Invasive exotic grasses and seed arrival limit native species establishment in an old-field grassland succession.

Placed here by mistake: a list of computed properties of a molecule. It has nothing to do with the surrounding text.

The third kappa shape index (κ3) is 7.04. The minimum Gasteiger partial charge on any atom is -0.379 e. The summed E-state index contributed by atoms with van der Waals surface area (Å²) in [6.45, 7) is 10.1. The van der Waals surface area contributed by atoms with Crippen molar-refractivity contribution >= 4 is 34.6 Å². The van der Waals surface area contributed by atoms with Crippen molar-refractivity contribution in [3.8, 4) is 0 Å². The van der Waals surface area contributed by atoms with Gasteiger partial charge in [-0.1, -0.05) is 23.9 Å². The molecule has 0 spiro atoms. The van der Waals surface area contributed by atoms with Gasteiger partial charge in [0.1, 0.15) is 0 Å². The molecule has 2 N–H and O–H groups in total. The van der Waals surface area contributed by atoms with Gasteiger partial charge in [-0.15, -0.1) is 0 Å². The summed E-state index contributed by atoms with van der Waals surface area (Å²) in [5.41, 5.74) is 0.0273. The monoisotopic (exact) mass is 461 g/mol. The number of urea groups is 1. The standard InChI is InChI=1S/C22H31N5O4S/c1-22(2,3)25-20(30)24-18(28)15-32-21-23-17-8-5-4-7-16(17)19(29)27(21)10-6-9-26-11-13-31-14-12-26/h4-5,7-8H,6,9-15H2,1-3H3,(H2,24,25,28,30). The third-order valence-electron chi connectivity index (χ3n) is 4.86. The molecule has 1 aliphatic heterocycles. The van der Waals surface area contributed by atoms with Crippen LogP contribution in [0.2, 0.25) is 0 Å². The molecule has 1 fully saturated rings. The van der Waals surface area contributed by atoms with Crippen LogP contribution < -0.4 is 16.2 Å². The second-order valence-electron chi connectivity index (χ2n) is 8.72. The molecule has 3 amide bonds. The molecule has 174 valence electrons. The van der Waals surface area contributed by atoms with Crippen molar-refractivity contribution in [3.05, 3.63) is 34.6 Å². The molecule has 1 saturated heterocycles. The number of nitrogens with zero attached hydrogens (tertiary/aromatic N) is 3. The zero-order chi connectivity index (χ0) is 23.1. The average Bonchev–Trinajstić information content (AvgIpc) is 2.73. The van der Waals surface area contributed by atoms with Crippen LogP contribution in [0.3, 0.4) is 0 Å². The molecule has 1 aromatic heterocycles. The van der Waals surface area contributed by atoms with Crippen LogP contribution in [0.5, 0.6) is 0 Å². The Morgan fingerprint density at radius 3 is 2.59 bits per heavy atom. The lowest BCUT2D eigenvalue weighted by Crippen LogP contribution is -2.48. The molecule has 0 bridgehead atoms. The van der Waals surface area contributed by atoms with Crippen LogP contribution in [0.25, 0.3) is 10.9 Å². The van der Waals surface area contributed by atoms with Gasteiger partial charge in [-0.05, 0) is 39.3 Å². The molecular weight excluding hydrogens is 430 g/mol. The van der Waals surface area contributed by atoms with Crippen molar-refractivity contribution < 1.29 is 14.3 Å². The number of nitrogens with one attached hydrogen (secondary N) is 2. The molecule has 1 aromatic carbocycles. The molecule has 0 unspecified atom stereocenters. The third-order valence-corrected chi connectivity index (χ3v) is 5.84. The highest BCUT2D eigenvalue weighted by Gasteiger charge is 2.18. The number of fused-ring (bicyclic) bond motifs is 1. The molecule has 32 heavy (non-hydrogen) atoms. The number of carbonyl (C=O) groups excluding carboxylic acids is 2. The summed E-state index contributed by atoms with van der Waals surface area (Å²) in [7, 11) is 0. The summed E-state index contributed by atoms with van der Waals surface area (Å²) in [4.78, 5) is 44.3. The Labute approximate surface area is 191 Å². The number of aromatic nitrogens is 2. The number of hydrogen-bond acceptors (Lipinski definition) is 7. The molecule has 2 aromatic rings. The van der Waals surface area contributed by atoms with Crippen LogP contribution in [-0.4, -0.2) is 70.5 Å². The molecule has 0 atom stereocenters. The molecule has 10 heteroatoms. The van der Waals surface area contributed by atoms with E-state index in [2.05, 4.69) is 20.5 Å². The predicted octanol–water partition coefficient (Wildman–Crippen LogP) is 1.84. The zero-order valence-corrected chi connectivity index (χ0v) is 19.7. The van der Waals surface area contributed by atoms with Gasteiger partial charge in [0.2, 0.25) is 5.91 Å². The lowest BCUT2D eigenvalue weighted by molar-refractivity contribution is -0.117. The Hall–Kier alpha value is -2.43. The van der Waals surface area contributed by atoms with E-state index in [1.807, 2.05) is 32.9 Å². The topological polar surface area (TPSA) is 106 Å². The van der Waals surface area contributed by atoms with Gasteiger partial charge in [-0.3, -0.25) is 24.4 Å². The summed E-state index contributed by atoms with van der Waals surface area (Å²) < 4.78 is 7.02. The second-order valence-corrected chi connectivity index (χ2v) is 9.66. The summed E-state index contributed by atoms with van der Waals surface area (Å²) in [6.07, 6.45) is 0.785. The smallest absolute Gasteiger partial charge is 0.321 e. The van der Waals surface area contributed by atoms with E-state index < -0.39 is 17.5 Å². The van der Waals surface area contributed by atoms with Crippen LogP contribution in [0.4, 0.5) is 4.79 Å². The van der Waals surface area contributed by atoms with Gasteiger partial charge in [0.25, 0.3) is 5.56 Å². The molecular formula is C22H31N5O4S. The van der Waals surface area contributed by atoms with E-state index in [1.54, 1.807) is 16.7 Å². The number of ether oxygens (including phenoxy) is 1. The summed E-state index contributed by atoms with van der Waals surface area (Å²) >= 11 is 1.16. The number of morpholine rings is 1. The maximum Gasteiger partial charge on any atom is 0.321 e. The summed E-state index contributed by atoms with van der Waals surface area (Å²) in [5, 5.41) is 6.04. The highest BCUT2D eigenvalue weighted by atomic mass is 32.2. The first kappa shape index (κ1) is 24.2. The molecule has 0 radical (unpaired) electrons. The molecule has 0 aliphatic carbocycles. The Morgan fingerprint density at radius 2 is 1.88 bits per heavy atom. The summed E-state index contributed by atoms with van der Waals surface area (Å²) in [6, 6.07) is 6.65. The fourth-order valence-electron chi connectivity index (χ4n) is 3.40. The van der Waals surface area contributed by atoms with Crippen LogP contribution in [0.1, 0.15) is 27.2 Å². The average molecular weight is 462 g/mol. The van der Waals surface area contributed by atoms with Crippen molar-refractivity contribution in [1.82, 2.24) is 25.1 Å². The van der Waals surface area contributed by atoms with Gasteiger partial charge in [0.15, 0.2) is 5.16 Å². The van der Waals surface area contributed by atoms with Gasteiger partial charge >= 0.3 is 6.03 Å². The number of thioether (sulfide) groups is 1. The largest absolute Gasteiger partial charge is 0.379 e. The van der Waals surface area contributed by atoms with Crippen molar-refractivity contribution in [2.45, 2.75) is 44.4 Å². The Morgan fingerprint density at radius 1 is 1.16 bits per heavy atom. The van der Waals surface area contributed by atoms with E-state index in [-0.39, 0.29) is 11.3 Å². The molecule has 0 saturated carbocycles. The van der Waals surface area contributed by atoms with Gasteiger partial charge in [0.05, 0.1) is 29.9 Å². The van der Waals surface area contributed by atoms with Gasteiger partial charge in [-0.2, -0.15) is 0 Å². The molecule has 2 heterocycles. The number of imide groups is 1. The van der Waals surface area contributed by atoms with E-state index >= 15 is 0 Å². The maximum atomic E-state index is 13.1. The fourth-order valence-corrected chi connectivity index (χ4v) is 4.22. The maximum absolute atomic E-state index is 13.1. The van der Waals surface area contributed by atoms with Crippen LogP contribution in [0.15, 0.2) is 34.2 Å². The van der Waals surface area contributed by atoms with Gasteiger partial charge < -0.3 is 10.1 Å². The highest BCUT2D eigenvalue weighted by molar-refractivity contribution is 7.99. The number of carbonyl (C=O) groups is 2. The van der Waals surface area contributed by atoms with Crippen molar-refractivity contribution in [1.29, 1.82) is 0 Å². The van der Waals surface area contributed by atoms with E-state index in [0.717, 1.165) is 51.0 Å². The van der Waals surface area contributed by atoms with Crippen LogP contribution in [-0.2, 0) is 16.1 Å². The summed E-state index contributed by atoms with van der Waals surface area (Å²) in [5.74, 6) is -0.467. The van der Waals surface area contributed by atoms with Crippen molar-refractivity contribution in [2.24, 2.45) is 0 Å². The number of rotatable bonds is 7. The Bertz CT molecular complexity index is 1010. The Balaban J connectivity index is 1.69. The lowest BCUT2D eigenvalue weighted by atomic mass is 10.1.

Plant communities developing in abandoned semi-natural areas are being increasingly dominated by invasive exotic species. How these 'novel residents' affect re-colonisation by native perennial species, a process generally assumed to be seed limited, remains little explored. We examined the relative roles of dominant exotic grasses and seed dispersal in limiting the richness and abundance of native perennial grasses in an old-field grassland community. We also tested whether native grass recruitment depended on the identity of resident exotic species. A seed addition, single-pulse removal experiment was established in a 20 year old field in the Inland Pampa of Argentina. Seeds of seven native perennial grasses from a nearby relict grassland were sown into intact and disturbed patches dominated by one of four exotic grasses. Species richness and biomass were measured after 2 years from sowing. Seed addition alone had little effect on native grass richness or biomass, with only one sown grass establishing in intact patches. Native grasses successfully colonised disturbed patches dominated by the exotics Lolium multiflorum, Cynodon dactylon or Sorghum halepense. In contrast, patches dominated by Festuca arundinacea repelled sown native grasses, regardless of disturbance treatment. Seed addition increased total plant richness in both disturbed and intact patches but did not affect total aboveground biomass. Our results show that recovery of native grasses during old-field succession is hierarchically constrained by seed arrival and site pre-emption by exotic grasses. Thus, re-establishment of native grass assemblages may only occur at the expense of displacing exotic resident plants. This highlights the importance of niche-limited species assembly in novel, native/exotic plant communities.